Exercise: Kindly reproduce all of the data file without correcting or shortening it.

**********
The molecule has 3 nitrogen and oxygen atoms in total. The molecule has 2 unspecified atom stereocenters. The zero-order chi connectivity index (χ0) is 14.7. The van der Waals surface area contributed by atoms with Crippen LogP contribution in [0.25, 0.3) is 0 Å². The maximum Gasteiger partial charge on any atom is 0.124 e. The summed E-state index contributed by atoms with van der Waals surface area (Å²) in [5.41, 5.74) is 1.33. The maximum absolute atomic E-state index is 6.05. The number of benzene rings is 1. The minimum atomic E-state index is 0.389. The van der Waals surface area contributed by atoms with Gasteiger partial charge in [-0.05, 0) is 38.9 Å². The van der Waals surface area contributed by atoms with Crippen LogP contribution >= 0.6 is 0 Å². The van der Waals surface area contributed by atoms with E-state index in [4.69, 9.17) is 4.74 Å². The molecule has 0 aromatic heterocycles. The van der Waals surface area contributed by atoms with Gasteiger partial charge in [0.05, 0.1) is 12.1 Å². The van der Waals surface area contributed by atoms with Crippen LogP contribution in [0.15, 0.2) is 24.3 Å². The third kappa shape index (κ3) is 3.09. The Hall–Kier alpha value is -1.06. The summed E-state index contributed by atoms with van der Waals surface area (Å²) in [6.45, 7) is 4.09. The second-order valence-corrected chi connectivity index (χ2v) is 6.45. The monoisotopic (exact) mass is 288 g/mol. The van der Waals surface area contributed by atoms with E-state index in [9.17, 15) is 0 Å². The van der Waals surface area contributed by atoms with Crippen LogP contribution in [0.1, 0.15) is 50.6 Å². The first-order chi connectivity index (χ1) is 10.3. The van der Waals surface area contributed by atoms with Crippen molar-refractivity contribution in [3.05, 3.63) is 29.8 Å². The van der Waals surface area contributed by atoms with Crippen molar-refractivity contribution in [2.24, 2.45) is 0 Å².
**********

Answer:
The molecule has 3 nitrogen and oxygen atoms in total. The molecule has 2 unspecified atom stereocenters. The zero-order chi connectivity index (χ0) is 14.7. The van der Waals surface area contributed by atoms with Crippen LogP contribution in [0.25, 0.3) is 0 Å². The maximum Gasteiger partial charge on any atom is 0.124 e. The summed E-state index contributed by atoms with van der Waals surface area (Å²) in [5.41, 5.74) is 1.33. The maximum absolute atomic E-state index is 6.05. The number of benzene rings is 1. The minimum atomic E-state index is 0.389. The van der Waals surface area contributed by atoms with Gasteiger partial charge in [-0.05, 0) is 38.9 Å². The van der Waals surface area contributed by atoms with Crippen LogP contribution >= 0.6 is 0 Å². The van der Waals surface area contributed by atoms with E-state index in [4.69, 9.17) is 4.74 Å². The molecule has 0 aromatic heterocycles. The van der Waals surface area contributed by atoms with Gasteiger partial charge in [0.05, 0.1) is 12.1 Å². The van der Waals surface area contributed by atoms with Crippen LogP contribution in [0.15, 0.2) is 24.3 Å². The third kappa shape index (κ3) is 3.09. The Hall–Kier alpha value is -1.06. The summed E-state index contributed by atoms with van der Waals surface area (Å²) in [6.45, 7) is 4.09. The second-order valence-corrected chi connectivity index (χ2v) is 6.45. The monoisotopic (exact) mass is 288 g/mol. The van der Waals surface area contributed by atoms with E-state index in [9.17, 15) is 0 Å². The van der Waals surface area contributed by atoms with Crippen LogP contribution in [0.1, 0.15) is 50.6 Å². The first-order chi connectivity index (χ1) is 10.3. The van der Waals surface area contributed by atoms with Crippen molar-refractivity contribution in [3.05, 3.63) is 29.8 Å². The van der Waals surface area contributed by atoms with Crippen molar-refractivity contribution in [2.24, 2.45) is 0 Å².